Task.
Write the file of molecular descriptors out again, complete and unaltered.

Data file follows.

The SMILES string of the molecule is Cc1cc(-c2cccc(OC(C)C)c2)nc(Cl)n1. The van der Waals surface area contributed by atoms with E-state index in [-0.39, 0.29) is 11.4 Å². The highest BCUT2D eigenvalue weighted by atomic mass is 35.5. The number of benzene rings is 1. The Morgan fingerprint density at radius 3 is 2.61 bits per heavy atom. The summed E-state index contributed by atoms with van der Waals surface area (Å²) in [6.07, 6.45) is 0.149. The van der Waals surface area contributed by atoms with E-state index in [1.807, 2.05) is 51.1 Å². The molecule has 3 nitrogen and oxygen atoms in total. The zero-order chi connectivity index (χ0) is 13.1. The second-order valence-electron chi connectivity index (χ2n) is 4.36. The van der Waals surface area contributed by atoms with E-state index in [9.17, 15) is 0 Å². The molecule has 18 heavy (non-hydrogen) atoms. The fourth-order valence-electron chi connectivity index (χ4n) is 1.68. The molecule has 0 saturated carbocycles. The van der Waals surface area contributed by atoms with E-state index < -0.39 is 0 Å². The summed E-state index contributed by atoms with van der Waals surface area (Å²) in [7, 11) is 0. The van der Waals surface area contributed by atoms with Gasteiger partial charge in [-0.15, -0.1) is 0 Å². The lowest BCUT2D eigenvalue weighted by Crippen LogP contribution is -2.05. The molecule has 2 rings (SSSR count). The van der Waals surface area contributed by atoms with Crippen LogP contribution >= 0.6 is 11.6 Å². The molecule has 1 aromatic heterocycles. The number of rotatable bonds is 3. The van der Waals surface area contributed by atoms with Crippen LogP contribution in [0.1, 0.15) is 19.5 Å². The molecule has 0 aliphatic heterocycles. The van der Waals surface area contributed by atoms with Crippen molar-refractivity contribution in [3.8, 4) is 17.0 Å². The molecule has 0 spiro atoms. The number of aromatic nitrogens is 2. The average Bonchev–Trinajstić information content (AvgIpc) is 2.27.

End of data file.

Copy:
The SMILES string of the molecule is Cc1cc(-c2cccc(OC(C)C)c2)nc(Cl)n1. The van der Waals surface area contributed by atoms with E-state index in [-0.39, 0.29) is 11.4 Å². The highest BCUT2D eigenvalue weighted by atomic mass is 35.5. The number of benzene rings is 1. The Morgan fingerprint density at radius 3 is 2.61 bits per heavy atom. The summed E-state index contributed by atoms with van der Waals surface area (Å²) in [6.07, 6.45) is 0.149. The van der Waals surface area contributed by atoms with E-state index in [1.807, 2.05) is 51.1 Å². The molecule has 3 nitrogen and oxygen atoms in total. The zero-order chi connectivity index (χ0) is 13.1. The second-order valence-electron chi connectivity index (χ2n) is 4.36. The van der Waals surface area contributed by atoms with E-state index in [9.17, 15) is 0 Å². The molecule has 18 heavy (non-hydrogen) atoms. The fourth-order valence-electron chi connectivity index (χ4n) is 1.68. The molecule has 0 saturated carbocycles. The van der Waals surface area contributed by atoms with E-state index < -0.39 is 0 Å². The summed E-state index contributed by atoms with van der Waals surface area (Å²) in [7, 11) is 0. The van der Waals surface area contributed by atoms with Gasteiger partial charge in [-0.15, -0.1) is 0 Å². The lowest BCUT2D eigenvalue weighted by Crippen LogP contribution is -2.05. The molecule has 2 rings (SSSR count). The van der Waals surface area contributed by atoms with Crippen LogP contribution >= 0.6 is 11.6 Å². The molecule has 1 aromatic heterocycles. The number of rotatable bonds is 3. The van der Waals surface area contributed by atoms with Crippen LogP contribution in [0.1, 0.15) is 19.5 Å². The molecule has 0 aliphatic heterocycles. The van der Waals surface area contributed by atoms with Crippen molar-refractivity contribution in [3.8, 4) is 17.0 Å². The molecule has 0 spiro atoms. The number of aromatic nitrogens is 2. The average Bonchev–Trinajstić information content (AvgIpc) is 2.27.